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RE: Can Palatal Prolapse be treated with CPAP
I had further experienced with high (20cm) pressure with DreamWear pillows mask & taped mouth:

[Image: 2QdPzYt.png]

and full face F20 mask, no taped mouth, with hard collar to control neck movement and mask leaks:

[Image: RcKYck7.png]

neither was a success... In fact the first one seems to be worse than lower pressures where I rarely have such long apneas. Possibly the pressure is opening up the flow making the soft palate blow harder? or expanding the retropalatel area making the soft palate seal even better? don't know.
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RE: Can Palatal Prolapse be treated with CPAP
I think I have palatal prolapse as well (for 10+ years) and thanks to this post and another one over at the [[ Auto Word Filter: links to DME-owned sites not allowed ]] forums, I was finally able to identify my issue as palatal prolapse. Other terms I've come across during my research are:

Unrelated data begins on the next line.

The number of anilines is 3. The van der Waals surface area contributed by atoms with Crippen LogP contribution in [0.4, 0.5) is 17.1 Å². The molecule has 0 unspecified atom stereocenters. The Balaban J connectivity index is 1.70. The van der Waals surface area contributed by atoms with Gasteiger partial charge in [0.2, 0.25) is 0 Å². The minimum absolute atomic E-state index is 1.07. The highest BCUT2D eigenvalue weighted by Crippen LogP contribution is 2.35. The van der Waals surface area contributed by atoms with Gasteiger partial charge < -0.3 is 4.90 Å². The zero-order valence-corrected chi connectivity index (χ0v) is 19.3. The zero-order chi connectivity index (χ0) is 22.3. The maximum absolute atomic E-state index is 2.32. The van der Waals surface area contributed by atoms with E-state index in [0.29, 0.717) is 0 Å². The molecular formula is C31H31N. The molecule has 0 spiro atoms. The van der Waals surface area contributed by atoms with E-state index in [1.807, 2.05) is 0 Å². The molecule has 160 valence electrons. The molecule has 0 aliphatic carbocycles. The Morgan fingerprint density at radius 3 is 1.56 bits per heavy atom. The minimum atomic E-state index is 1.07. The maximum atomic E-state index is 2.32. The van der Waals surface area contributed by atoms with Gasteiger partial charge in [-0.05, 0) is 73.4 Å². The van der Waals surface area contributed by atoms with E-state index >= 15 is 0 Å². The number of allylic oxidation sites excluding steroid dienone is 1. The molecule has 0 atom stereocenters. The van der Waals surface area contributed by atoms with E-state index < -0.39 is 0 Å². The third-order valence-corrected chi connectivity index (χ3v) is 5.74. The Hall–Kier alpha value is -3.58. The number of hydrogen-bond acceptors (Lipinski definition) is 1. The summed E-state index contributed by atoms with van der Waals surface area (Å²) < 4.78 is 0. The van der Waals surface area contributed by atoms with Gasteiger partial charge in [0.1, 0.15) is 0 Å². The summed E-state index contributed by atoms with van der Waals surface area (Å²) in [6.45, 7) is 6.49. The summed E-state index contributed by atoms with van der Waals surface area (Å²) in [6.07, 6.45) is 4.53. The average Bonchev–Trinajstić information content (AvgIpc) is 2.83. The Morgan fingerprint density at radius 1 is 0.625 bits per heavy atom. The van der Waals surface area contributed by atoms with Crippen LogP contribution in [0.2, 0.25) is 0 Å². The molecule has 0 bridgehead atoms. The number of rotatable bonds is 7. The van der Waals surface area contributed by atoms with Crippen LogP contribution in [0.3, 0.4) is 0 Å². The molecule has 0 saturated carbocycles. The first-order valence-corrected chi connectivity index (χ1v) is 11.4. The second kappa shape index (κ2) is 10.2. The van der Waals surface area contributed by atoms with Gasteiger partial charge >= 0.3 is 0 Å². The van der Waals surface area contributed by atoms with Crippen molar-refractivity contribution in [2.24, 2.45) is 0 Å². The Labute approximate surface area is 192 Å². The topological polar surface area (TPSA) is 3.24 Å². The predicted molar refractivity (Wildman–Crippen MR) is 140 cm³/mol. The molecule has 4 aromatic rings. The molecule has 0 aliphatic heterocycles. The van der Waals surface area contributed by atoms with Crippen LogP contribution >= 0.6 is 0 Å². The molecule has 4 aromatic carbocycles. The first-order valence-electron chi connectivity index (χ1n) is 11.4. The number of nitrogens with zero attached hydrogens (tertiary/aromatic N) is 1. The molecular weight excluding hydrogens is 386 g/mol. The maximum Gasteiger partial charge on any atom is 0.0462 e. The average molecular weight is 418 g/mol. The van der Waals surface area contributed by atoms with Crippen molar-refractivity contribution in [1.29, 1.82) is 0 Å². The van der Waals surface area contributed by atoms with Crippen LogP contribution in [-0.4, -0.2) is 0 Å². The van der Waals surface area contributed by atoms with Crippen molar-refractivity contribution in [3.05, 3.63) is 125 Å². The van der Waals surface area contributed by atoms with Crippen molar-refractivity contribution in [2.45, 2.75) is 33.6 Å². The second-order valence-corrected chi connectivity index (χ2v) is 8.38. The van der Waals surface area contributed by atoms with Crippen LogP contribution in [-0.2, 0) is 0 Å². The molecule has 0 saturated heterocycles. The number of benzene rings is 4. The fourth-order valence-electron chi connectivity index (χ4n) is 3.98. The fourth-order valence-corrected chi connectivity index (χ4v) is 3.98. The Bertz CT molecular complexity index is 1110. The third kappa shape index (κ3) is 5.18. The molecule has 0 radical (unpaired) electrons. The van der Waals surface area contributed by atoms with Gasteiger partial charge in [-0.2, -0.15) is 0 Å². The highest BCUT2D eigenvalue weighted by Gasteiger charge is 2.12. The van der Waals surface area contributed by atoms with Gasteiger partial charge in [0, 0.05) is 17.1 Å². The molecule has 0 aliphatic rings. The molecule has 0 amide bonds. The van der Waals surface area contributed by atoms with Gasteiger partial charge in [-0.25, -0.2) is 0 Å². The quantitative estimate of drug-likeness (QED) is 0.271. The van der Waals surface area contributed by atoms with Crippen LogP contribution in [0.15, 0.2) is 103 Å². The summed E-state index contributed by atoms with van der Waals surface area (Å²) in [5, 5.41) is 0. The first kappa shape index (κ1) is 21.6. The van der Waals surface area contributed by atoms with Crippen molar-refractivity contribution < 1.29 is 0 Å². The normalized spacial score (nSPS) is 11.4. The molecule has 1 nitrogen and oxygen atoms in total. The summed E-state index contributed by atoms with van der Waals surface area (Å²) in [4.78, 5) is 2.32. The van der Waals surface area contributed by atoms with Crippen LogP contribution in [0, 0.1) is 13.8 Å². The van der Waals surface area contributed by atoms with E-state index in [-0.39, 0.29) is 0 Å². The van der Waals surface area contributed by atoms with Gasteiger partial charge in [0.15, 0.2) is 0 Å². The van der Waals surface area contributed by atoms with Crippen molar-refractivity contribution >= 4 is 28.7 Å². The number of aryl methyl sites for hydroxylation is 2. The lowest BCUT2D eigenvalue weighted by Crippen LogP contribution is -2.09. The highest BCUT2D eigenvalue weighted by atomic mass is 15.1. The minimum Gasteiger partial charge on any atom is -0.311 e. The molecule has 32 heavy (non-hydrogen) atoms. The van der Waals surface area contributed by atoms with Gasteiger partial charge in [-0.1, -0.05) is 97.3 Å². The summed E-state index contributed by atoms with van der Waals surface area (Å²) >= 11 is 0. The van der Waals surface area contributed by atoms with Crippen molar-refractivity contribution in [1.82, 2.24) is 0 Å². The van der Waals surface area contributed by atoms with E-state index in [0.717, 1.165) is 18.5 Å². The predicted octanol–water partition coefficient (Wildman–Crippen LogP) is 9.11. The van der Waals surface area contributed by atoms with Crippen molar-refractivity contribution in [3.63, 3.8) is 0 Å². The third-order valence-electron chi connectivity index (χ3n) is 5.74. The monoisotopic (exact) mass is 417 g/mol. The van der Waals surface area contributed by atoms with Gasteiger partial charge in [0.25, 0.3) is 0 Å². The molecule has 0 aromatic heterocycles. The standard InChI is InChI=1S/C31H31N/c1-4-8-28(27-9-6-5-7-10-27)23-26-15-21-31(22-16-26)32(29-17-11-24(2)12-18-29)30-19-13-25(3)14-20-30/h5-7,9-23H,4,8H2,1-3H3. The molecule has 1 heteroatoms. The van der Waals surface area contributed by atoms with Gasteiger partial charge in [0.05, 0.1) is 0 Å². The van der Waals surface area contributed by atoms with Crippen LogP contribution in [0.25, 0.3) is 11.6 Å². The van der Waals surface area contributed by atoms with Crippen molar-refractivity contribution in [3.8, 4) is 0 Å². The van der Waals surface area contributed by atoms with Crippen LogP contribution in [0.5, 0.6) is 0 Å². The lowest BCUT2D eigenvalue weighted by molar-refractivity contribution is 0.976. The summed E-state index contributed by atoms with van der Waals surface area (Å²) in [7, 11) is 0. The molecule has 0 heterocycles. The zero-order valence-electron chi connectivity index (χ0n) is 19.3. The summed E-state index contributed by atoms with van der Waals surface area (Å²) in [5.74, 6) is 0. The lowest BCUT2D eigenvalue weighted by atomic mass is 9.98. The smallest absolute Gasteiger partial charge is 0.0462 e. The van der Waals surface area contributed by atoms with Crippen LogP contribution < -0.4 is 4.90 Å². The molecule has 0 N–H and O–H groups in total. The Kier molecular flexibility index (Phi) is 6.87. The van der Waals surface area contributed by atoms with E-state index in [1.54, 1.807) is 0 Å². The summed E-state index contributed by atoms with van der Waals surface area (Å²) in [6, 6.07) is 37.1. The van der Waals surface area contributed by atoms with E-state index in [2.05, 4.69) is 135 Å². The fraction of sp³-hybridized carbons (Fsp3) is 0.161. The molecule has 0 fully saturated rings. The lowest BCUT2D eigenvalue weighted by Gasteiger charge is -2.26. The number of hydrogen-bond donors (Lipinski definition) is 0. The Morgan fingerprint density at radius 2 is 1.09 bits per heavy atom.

* Expiratory palatal obstruction (EPO) (This is what Dr. Steven Park refers to on his blog. He has an article about it and I encourage you to read it, very insightful stuff.)
* Expiratory velopharyngeal obstruction

* Soft-palatal / palatal obstruction
* Obstructive palatal prolapse

Needless to say, that after a decade of insomnia, I'm eager to find a solution and wanted to let you guys know, that I have created a WhatsApp group for this purpose.

Unfortunately I am not allowed to post links as a new member, but I'll give you two tips. 1: Cuttly (this is an URL shortening service) and 2: ZrVxQ60  :-)